Carolyn Scott served as the first Clinical Coordinator of Clinical Services for Speech for a couple of years, but left the faculty in 1976. Three Coordinator of Clinical Services positions were created to facilitate more efficient and comprehensive services in specific discipline clinical services. In addition to Carolyn Scott, Diane Williams, who joined the faculty in 1975, assumed the role of Coordinator of Clinical Services for Audiology, as did Sally Wood for Deaf Education. Williams previously taught and supervised in both the Audiology and Deaf Education programs. In 1976, Darlene Gould assumed the coordinator position in Speech Pathology, replacing Carolyn Scott. Gould left the supervisory position at Balboa Naval Hospital to do so. Francine Austerlitz, a part-time supervisor at San Diego State, then became chief supervisor at the Naval Hospital. Additional part-time clinical supervisors augmented the clinical training program. Robert Novak, Ph.D., an audiologist, joined the faculty in 1977. Dr. Novak’s appointment strengthened the audiology strand, as he worked with Dr. Riedman and Diane Williams, who were already full-time faculty. Arleen Kagen and Marilyn Lonky were valuable part-time additions to the deaf education faculty in the 70s.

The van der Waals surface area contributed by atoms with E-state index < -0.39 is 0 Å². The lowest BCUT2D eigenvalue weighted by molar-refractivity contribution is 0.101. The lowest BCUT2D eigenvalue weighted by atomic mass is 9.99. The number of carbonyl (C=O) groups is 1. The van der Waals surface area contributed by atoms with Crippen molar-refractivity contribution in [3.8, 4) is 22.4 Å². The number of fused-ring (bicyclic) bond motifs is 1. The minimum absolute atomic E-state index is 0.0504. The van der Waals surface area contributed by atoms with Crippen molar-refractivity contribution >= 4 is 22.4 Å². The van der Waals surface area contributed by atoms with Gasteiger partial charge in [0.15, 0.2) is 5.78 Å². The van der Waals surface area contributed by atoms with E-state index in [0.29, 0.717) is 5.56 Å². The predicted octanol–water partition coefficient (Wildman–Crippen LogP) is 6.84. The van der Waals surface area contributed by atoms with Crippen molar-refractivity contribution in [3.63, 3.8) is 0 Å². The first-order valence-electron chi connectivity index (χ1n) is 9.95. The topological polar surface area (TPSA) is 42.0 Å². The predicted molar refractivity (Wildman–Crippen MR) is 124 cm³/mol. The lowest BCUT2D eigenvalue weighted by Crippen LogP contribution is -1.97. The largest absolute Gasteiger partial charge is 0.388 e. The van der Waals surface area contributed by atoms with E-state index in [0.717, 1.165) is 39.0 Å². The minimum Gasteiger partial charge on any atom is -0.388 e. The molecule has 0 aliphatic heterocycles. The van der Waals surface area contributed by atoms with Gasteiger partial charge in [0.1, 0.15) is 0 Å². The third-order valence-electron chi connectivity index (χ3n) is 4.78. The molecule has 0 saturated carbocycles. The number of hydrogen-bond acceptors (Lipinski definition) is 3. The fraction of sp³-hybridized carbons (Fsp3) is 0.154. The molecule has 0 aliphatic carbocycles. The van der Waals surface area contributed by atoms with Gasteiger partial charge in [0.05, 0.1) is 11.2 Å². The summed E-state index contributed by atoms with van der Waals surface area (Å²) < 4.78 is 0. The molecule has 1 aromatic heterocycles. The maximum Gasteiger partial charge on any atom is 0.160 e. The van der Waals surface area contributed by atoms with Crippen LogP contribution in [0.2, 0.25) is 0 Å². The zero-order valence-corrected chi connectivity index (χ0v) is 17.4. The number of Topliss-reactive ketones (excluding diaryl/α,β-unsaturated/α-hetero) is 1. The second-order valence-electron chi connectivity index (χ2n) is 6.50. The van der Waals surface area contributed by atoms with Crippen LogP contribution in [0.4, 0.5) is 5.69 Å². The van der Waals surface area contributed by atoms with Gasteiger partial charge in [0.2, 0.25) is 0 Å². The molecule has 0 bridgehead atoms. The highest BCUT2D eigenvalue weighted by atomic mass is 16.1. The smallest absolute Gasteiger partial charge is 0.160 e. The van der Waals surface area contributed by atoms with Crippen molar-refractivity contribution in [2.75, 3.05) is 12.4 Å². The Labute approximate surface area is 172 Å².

The newly mandated Communication Handicapped teaching credential was written and adapted for San Diego State University by Clinic Director Thile and the three Clinical Coordinators. This was undertaken in 1976 and completed in 1977. The department awarded many specialist credentials to teachers specifically trained in the field of speech pathology and audiology. As Dr. Earnest had referred to it as such an essential part of the mission, it remained much coveted and admired.